The establishment of a school or college of commerce in the University of Wisconsin: a report to the Board of regents by Charles Kendall Adams ... President of the University

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Published on
Dec 31, 1900
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Pages
13
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Language
English
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Business & Economics / Education
Business education
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Eric Bischoff has been called pro wrestling's most hated man. He's been booed, reviled, and burned in effigy. Fans have hurled everything from beer bottles to fists at him. Industry critics have spewed a tremendous amount of venom about his spectacular rise and stupendous crash at World Championship Wrestling. But even today, Eric Bischoff's revolutionary influence on the pro wrestling industry can be seen on every television show and at every live event.

Bischoff has kept quiet while industry "pundits" and other know-it-alls pontificated about what happened during the infamous Monday Night Wars. Basing their accounts on third- and fourth-hand rumors and innuendo, the so-called experts got many more things wrong than right. Now, in Controversy Creates Cash, Bischoff tells what really happened.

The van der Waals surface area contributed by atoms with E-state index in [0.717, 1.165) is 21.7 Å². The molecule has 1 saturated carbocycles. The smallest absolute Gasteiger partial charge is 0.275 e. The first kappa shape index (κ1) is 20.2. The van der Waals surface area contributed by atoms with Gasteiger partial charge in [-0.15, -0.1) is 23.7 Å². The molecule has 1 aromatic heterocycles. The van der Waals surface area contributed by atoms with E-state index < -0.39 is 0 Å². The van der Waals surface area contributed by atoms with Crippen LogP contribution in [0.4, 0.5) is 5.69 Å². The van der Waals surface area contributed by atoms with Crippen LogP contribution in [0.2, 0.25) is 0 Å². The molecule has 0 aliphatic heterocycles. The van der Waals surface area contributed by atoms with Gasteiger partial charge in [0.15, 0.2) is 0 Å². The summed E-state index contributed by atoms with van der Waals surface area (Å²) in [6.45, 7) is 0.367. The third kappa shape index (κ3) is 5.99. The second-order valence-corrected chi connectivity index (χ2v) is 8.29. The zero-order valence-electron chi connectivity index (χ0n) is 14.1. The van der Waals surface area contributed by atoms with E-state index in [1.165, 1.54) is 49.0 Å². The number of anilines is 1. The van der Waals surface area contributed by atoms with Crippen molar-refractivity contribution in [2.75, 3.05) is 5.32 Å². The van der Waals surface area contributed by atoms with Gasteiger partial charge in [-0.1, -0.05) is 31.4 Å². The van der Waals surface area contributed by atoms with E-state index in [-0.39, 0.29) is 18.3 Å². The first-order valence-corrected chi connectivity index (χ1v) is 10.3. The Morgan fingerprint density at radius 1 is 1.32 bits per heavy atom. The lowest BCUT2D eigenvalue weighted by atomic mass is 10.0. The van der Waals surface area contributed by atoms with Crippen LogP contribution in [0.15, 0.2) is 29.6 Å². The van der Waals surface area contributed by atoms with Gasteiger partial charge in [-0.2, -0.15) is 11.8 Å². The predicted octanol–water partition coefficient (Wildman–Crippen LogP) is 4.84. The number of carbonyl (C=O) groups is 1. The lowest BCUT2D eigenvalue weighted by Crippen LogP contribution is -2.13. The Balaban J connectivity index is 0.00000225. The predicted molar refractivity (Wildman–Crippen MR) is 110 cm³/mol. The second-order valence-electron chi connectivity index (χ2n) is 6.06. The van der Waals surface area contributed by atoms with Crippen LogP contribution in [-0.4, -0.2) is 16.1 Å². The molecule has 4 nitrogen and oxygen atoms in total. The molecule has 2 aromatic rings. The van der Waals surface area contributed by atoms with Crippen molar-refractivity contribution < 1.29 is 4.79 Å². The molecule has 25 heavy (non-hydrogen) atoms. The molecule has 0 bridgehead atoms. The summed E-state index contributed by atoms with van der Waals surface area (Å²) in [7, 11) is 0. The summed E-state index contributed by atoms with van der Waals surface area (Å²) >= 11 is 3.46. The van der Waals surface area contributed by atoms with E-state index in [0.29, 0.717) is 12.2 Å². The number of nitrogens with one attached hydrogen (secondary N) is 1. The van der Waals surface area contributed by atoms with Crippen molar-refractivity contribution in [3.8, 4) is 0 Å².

Beginning with his days as a salesman for Verne Gagne's American Wrestling Association, Bischoff takes readers behind the scenes of wrestling, writing about the inner workings of the business in a way never before revealed. He demonstrates how controversy helped both WCW and WWE. Eric gives the real numbers behind WCW's red ink -- far lower than reported -- and talks about how Turner Broadcasting's merger with Time Warner, and then Time Warner's merger with AOL, devastated not only WCW but many creative and entrepreneurial businesses within the conglomerate. Bischoff has surprisingly kind words for old rivals like Vince McMahon, but pulls no punches with friends and enemies alike.

Among his revelations: How teaming with Mickey Mouse turned WCW into a national brand. Why Hulk Hogan came to WCW. Why he fired Jesse Ventura for sleeping on the job. Why Steve Austin didn't deserve another contract at WCW, and how Bischoff's canning him was the best thing that ever happened to Austin. How Ted Turner decided WCW should go head-to-head against Raw on Monday nights. How Nitro revolutionized wrestling. Where the New World Order really began. How corporate politics killed WCW. And how he found his inner heel and learned to love being the guy everyone loves to despise.

Bischoff brings a surprisingly personal touch to the story, detailing his rough-and-tumble childhood in Detroit, talking about his family and the things he did to cope with the stress of the high-octane media business. Now a successful entertainment producer as well as a wrestling personality, Bischoff tells how he found contentment after being unceremoniously "sent home" from WCW.

Love him or hate him, readers will never look at a pro wrestling show quite the same way after reading Bischoff's story in Controversy Creates Cash.
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